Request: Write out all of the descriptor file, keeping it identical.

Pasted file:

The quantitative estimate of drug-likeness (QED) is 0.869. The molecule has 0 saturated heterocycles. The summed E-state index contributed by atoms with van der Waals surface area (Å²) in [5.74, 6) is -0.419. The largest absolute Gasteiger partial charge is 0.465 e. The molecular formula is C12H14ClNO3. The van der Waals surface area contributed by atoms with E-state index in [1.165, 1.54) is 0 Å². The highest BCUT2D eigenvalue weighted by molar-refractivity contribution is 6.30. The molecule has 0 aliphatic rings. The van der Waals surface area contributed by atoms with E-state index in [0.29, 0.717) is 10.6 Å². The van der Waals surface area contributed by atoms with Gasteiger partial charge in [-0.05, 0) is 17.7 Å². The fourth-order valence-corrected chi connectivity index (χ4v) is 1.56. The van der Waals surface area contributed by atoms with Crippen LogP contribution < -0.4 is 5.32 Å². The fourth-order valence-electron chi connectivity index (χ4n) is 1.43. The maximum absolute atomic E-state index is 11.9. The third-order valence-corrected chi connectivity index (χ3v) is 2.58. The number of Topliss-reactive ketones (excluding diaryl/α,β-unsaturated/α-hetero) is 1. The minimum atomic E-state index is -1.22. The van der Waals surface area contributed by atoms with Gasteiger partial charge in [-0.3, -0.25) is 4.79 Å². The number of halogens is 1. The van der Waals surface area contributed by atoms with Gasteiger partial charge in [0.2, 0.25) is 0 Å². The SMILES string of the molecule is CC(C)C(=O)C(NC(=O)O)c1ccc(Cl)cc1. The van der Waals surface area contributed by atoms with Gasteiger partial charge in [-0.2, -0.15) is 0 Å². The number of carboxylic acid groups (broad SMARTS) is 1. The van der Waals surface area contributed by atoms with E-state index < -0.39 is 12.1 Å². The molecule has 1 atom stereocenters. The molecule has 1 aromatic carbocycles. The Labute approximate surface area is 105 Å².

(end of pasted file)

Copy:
The quantitative estimate of drug-likeness (QED) is 0.869. The molecule has 0 saturated heterocycles. The summed E-state index contributed by atoms with van der Waals surface area (Å²) in [5.74, 6) is -0.419. The largest absolute Gasteiger partial charge is 0.465 e. The molecular formula is C12H14ClNO3. The van der Waals surface area contributed by atoms with E-state index in [1.165, 1.54) is 0 Å². The highest BCUT2D eigenvalue weighted by molar-refractivity contribution is 6.30. The molecule has 0 aliphatic rings. The van der Waals surface area contributed by atoms with E-state index in [0.29, 0.717) is 10.6 Å². The van der Waals surface area contributed by atoms with Gasteiger partial charge in [-0.05, 0) is 17.7 Å². The fourth-order valence-corrected chi connectivity index (χ4v) is 1.56. The van der Waals surface area contributed by atoms with Crippen LogP contribution < -0.4 is 5.32 Å². The fourth-order valence-electron chi connectivity index (χ4n) is 1.43. The maximum absolute atomic E-state index is 11.9. The third-order valence-corrected chi connectivity index (χ3v) is 2.58. The number of Topliss-reactive ketones (excluding diaryl/α,β-unsaturated/α-hetero) is 1. The minimum atomic E-state index is -1.22. The van der Waals surface area contributed by atoms with Gasteiger partial charge in [-0.3, -0.25) is 4.79 Å². The number of halogens is 1. The van der Waals surface area contributed by atoms with Gasteiger partial charge in [0.2, 0.25) is 0 Å². The SMILES string of the molecule is CC(C)C(=O)C(NC(=O)O)c1ccc(Cl)cc1. The van der Waals surface area contributed by atoms with Gasteiger partial charge in [-0.2, -0.15) is 0 Å². The number of carboxylic acid groups (broad SMARTS) is 1. The van der Waals surface area contributed by atoms with E-state index < -0.39 is 12.1 Å². The molecule has 1 atom stereocenters. The molecule has 1 aromatic carbocycles. The Labute approximate surface area is 105 Å².